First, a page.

Why You Should Up Your Turmeric Intake
Turmeric is certainly the ingredient of the moment, but what makes it so special? Nutritional therapist Ian Marber examines the research
Everyone seems to be talking about turmeric these days and while it was once somewhat of a niche plant, today it has become so mainstream that you’ll probably be able to buy a turmeric latte at your local health food store. But what is it and why should you be including it in your diet?
Full of goodness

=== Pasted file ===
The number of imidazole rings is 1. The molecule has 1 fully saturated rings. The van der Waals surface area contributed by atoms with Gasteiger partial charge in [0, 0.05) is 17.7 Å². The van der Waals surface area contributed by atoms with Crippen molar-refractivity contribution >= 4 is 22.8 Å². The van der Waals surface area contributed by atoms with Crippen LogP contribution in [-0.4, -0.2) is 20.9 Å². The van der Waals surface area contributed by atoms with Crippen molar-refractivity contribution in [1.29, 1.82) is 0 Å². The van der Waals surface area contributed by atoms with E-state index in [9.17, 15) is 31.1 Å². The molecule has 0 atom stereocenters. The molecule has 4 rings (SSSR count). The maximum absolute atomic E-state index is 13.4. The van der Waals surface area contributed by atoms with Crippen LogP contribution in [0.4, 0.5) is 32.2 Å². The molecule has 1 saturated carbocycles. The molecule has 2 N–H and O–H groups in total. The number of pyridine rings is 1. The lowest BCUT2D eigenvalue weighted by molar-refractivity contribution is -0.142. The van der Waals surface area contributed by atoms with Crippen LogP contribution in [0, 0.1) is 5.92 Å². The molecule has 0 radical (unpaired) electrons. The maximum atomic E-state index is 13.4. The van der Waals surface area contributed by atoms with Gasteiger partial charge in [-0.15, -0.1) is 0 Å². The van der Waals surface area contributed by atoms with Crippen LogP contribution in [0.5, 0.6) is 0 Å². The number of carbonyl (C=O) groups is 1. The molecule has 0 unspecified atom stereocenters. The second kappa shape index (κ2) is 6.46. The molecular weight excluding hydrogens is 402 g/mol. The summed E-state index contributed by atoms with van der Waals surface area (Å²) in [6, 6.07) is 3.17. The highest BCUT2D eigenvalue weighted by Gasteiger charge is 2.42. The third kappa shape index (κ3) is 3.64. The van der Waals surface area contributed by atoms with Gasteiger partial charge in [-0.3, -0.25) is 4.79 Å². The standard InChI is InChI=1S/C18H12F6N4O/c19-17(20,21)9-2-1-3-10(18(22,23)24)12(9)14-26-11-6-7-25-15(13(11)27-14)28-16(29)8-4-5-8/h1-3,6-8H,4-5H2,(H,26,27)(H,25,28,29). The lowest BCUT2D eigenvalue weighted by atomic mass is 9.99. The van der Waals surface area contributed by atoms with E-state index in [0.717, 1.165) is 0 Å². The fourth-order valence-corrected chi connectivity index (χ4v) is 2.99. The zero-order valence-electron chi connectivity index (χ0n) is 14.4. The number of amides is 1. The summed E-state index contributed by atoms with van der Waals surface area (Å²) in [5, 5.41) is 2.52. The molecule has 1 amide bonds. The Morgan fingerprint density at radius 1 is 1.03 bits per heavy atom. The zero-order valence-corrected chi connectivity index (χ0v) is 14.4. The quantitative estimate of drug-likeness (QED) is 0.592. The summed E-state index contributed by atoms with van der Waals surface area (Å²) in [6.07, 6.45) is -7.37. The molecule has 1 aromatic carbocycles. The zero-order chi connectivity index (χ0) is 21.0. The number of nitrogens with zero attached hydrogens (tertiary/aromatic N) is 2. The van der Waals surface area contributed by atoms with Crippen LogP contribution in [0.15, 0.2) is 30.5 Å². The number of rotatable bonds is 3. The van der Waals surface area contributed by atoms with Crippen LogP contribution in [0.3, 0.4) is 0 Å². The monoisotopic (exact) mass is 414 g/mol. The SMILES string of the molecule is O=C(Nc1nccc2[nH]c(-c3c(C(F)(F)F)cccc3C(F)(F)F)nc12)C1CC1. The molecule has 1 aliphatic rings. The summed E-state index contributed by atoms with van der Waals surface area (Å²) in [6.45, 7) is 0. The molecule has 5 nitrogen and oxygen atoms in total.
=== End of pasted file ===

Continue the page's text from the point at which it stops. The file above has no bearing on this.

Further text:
Turmeric is a first cousin of ginger, similarly shaped and, with the peel on, looks almost identical. However, inside the flesh is bright orange in colour (because of its curcumin content) and it is both pungent and bitter to the taste. Turmeric is commonly found in powdered form, although the fresh root is available in most supermarkets too. There are many plant compounds in turmeric including turmerin, turmerone, elemene, furanodiene, curdione, bisacurone and germacrone but it is curcumin that may be the most potent.